Science, Relationships, and Spirituality: This is Your Brain in Anger

AngerOn Sunday we took a look at the surprising connections between science, the Bible, and our relationships. We looked specifically at what happens when we get angry or enter into conflict and how while our physical systems are amazingly designed to avoid physical danger, they sometimes increase our emotional danger.

Here’s what we learned. That when we encounter or perceive danger we enter into a flight or fight response. This response does a few things: it short-circuits our higher level thinking and shuts it down, it dumps a bunch of chemicals into our system to fight or flight, and it reacts sometimes instantly.

And now this system is amazing for us to respond to physical threats: like a snake that we jump away from, or a falling rock we instantly respond to. This system though is not as amazing when it comes to social threats such as criticism, emotional hurt, or intense arguments.

Our fight or flight response can “hijack” our higher level thinking in these moments and we can end up either shutting down or becoming very aggressive. We talked about the different physiological responses, but asked a very simple question: how do we overcome this? Because we all have probably been in fights and in that state where we’ve said things we regretted (fight), or not said the things we should have (flight). So what do we do?

Well we looked at three concrete biblical steps, that amazingly correspond to science as well. The first is something we can do to help prevent being “hijacked” by our emotional response, and that this: to let heaven fill your thoughts. The truth is what we fill our minds with leave traces and predispositions. So if your mind is filled with negativity, junk, anger, and rehearsing of hurts, we are actually encouraging those very things. So Paul gives some very practical advice, “Let heaven fill your thoughts”. Focus on the things that are good, healthy, true, and life-giving. Focus on the truth of the gospel, and let that fill our minds more than the normal stress, anger, and hurt we carry.

The second thing we noticed is that when we feel that “fight or flight” response coming on, we can shut it down. Sometimes it builds, and it is possible to actually exercise self-control. We talked about how the Holy Spirit can give us self-control and how to pray for it, and practice it.

And last but not least, we talked about what to do when we’ve had a really in-depth hurtful argument. Solomon gives this really wise advice. He says this: Fools vent their anger, but the wise quietly hold it back (Proverbs 29:11). And what he means here is not to deny your anger or your hurt, but not to actually vent it all around.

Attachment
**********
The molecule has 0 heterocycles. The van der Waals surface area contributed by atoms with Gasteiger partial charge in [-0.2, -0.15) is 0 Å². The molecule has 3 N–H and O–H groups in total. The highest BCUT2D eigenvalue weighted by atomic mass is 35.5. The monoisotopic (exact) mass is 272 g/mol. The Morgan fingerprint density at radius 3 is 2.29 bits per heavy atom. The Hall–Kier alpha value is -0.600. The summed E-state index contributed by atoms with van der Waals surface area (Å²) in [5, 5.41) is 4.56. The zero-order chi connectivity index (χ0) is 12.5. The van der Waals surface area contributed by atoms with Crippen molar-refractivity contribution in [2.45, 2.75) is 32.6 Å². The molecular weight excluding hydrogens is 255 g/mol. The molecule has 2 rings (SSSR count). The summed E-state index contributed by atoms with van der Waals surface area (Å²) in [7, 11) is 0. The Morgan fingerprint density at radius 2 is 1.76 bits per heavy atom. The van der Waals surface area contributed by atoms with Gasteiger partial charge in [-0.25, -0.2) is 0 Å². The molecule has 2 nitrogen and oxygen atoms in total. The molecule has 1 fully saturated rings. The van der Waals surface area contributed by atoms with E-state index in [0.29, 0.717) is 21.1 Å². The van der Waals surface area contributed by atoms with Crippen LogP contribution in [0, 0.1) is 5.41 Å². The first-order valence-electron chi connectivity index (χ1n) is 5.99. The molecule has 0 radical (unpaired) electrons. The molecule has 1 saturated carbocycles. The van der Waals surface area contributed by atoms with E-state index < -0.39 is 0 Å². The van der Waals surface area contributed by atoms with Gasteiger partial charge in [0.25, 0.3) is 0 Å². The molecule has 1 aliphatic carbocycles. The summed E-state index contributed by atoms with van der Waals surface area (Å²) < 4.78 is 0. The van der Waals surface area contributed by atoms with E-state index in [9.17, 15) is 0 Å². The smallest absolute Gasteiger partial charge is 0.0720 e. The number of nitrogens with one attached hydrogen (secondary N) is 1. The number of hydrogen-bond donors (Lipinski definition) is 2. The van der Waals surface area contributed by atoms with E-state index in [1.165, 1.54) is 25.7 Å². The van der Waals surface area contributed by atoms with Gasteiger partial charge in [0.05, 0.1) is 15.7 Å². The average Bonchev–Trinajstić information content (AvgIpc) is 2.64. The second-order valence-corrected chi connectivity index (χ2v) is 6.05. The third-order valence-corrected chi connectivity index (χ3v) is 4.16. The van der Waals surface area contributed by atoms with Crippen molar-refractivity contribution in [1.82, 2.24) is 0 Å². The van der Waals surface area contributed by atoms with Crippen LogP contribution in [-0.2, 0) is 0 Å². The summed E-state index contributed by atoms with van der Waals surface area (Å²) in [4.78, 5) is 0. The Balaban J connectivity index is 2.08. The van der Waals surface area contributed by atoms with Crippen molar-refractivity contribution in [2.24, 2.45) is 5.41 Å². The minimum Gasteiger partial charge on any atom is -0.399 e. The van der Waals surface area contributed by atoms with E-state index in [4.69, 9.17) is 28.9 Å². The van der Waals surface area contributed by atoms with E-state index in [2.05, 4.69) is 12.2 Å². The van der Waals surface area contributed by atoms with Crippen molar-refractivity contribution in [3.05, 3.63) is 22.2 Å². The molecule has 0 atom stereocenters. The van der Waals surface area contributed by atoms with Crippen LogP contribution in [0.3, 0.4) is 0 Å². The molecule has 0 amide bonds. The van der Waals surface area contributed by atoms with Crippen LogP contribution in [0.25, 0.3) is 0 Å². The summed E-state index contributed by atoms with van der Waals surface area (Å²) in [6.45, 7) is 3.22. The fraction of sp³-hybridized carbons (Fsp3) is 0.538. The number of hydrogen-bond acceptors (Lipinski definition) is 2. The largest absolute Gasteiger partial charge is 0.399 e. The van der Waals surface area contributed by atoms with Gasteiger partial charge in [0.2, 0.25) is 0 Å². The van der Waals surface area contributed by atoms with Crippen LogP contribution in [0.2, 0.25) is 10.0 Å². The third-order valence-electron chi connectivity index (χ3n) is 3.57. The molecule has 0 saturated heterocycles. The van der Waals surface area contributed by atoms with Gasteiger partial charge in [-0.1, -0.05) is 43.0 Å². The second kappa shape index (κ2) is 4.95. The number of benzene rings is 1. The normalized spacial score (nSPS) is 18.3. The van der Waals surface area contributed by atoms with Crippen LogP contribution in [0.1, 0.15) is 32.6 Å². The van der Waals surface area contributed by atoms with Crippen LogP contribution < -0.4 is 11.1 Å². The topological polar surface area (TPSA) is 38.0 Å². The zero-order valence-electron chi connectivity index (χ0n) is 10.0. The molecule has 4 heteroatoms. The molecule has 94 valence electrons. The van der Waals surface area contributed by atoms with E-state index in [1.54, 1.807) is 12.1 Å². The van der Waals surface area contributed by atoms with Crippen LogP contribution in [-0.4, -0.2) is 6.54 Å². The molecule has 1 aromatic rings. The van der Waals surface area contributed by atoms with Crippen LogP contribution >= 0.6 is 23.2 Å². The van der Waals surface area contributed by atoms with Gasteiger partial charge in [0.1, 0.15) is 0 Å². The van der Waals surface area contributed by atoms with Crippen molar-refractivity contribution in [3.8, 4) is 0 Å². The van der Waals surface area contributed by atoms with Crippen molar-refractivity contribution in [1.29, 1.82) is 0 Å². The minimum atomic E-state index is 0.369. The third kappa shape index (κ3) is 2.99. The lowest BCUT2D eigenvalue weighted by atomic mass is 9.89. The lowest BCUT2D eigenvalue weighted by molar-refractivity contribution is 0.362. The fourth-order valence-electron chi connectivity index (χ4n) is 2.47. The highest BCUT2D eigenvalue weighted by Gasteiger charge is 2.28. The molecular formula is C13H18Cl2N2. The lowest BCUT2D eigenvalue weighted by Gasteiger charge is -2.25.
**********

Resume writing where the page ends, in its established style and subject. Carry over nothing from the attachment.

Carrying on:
Venting your anger all around doesn’t actually lessen, but encourages it. When we have difficult conversations our tendency is to share and spread it, rather than dealing with it. And when we do that, we get angry and in the flight or fight response…again. So Solomon gives this wise advice: don’t spread it, deal with it. Don’t put it on Facebook, process it. Don’t keep repeating it, own it.

So those are some of the connections we looked at, and ended with a simple challenge: deal with and prevent anger and conflict. Take these steps and try to put them into practice to not only seek to prevent extra anger and conflict, but to deal with it when it happens.

 

 

Sermon Notes:

Big Idea: Our brains and bodies are complex and amazing

Teaching Points:

  • The amygdala perceives and responds to danger around us
  • The amygdala is incredibly fast but it’s actually not all that discerning
  • Two reactions: fight or flight.
  • Hijacking is when our emotional state shuts down our higher reasoning.
  • Let heaven fills your thoughts…
  • Pray for Self-Control and Practice Self-Control
  • Deal with anger, don’t vent it.

Adult Discussion Questions:

What stuck out to you from the sermon? What was challenging to you? How did God speak to you through it? What was new? Which type of response do you most often do – fight or flight? Can you relate to any of the examples shared? Have you ever seen how venting anger can make things worse? When and how? Is there anger that you need to deal with? Who can help you with that?

Discussion Questions for Young Families

Today use our learning to help with your kids. If they get upset remember it can take a while for them to re-centre. Give them space and encourage them even when things get angry and hard.

Challenge for the Week: Deal with and prevent anger.

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